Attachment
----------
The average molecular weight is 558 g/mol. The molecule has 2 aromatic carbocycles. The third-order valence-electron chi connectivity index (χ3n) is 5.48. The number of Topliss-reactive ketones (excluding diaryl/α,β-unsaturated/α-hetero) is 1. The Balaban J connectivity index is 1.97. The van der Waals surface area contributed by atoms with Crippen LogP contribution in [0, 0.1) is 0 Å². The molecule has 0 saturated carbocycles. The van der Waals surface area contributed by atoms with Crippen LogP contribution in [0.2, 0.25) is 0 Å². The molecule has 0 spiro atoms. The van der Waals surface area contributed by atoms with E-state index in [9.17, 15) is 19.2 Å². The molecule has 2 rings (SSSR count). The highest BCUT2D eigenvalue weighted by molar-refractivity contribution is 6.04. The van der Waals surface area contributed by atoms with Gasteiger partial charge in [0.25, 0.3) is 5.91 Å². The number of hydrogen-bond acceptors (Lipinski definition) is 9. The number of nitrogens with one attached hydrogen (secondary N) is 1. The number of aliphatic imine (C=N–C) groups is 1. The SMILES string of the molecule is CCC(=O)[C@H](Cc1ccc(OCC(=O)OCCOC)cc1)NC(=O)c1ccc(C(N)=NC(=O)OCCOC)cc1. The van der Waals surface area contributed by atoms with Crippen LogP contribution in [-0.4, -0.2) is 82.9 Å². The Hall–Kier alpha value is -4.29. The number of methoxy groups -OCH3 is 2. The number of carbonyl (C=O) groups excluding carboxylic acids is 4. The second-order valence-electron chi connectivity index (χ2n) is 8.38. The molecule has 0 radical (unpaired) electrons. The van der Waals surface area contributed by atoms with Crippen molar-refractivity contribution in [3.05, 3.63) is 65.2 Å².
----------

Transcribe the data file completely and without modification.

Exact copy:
The average molecular weight is 558 g/mol. The molecule has 2 aromatic carbocycles. The third-order valence-electron chi connectivity index (χ3n) is 5.48. The number of Topliss-reactive ketones (excluding diaryl/α,β-unsaturated/α-hetero) is 1. The Balaban J connectivity index is 1.97. The van der Waals surface area contributed by atoms with Crippen LogP contribution in [0, 0.1) is 0 Å². The molecule has 0 saturated carbocycles. The van der Waals surface area contributed by atoms with Crippen LogP contribution in [0.2, 0.25) is 0 Å². The molecule has 0 spiro atoms. The van der Waals surface area contributed by atoms with E-state index in [9.17, 15) is 19.2 Å². The molecule has 2 rings (SSSR count). The highest BCUT2D eigenvalue weighted by molar-refractivity contribution is 6.04. The van der Waals surface area contributed by atoms with Gasteiger partial charge in [0.25, 0.3) is 5.91 Å². The number of hydrogen-bond acceptors (Lipinski definition) is 9. The number of nitrogens with one attached hydrogen (secondary N) is 1. The number of aliphatic imine (C=N–C) groups is 1. The SMILES string of the molecule is CCC(=O)[C@H](Cc1ccc(OCC(=O)OCCOC)cc1)NC(=O)c1ccc(C(N)=NC(=O)OCCOC)cc1. The van der Waals surface area contributed by atoms with Crippen LogP contribution in [-0.4, -0.2) is 82.9 Å². The Hall–Kier alpha value is -4.29. The number of methoxy groups -OCH3 is 2. The number of carbonyl (C=O) groups excluding carboxylic acids is 4. The second-order valence-electron chi connectivity index (χ2n) is 8.38. The molecule has 0 radical (unpaired) electrons. The van der Waals surface area contributed by atoms with Crippen molar-refractivity contribution in [3.05, 3.63) is 65.2 Å².